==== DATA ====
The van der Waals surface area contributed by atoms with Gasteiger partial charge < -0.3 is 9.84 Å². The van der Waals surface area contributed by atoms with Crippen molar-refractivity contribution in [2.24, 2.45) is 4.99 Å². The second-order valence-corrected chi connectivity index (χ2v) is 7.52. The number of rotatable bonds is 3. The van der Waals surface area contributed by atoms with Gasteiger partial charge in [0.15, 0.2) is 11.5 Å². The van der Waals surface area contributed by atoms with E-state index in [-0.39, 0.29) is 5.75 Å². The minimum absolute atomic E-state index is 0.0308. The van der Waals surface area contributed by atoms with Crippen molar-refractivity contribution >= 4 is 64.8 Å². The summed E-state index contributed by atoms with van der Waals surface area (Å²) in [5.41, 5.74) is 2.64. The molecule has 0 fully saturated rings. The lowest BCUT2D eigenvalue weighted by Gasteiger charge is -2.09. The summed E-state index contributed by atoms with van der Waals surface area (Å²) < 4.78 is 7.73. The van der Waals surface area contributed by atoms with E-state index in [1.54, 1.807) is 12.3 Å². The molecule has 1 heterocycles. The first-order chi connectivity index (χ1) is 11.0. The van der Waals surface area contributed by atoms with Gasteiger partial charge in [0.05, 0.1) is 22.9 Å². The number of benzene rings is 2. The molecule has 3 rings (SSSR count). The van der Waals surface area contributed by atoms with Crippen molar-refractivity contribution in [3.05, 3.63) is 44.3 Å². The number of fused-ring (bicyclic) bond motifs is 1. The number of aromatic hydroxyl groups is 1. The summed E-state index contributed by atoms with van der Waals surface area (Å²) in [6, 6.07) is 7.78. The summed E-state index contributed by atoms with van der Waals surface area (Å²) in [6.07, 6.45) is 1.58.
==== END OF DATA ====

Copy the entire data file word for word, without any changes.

The van der Waals surface area contributed by atoms with Gasteiger partial charge < -0.3 is 9.84 Å². The van der Waals surface area contributed by atoms with Crippen molar-refractivity contribution in [2.24, 2.45) is 4.99 Å². The second-order valence-corrected chi connectivity index (χ2v) is 7.52. The number of rotatable bonds is 3. The van der Waals surface area contributed by atoms with Gasteiger partial charge in [0.15, 0.2) is 11.5 Å². The van der Waals surface area contributed by atoms with E-state index in [-0.39, 0.29) is 5.75 Å². The minimum absolute atomic E-state index is 0.0308. The van der Waals surface area contributed by atoms with Crippen molar-refractivity contribution >= 4 is 64.8 Å². The summed E-state index contributed by atoms with van der Waals surface area (Å²) in [5.41, 5.74) is 2.64. The molecule has 0 fully saturated rings. The lowest BCUT2D eigenvalue weighted by Gasteiger charge is -2.09. The summed E-state index contributed by atoms with van der Waals surface area (Å²) < 4.78 is 7.73. The van der Waals surface area contributed by atoms with E-state index in [1.54, 1.807) is 12.3 Å². The molecule has 1 heterocycles. The first-order chi connectivity index (χ1) is 11.0. The van der Waals surface area contributed by atoms with Gasteiger partial charge in [0.05, 0.1) is 22.9 Å². The number of benzene rings is 2. The molecule has 3 rings (SSSR count). The van der Waals surface area contributed by atoms with Crippen molar-refractivity contribution in [3.05, 3.63) is 44.3 Å². The number of fused-ring (bicyclic) bond motifs is 1. The number of aromatic hydroxyl groups is 1. The summed E-state index contributed by atoms with van der Waals surface area (Å²) in [6, 6.07) is 7.78. The summed E-state index contributed by atoms with van der Waals surface area (Å²) in [6.07, 6.45) is 1.58.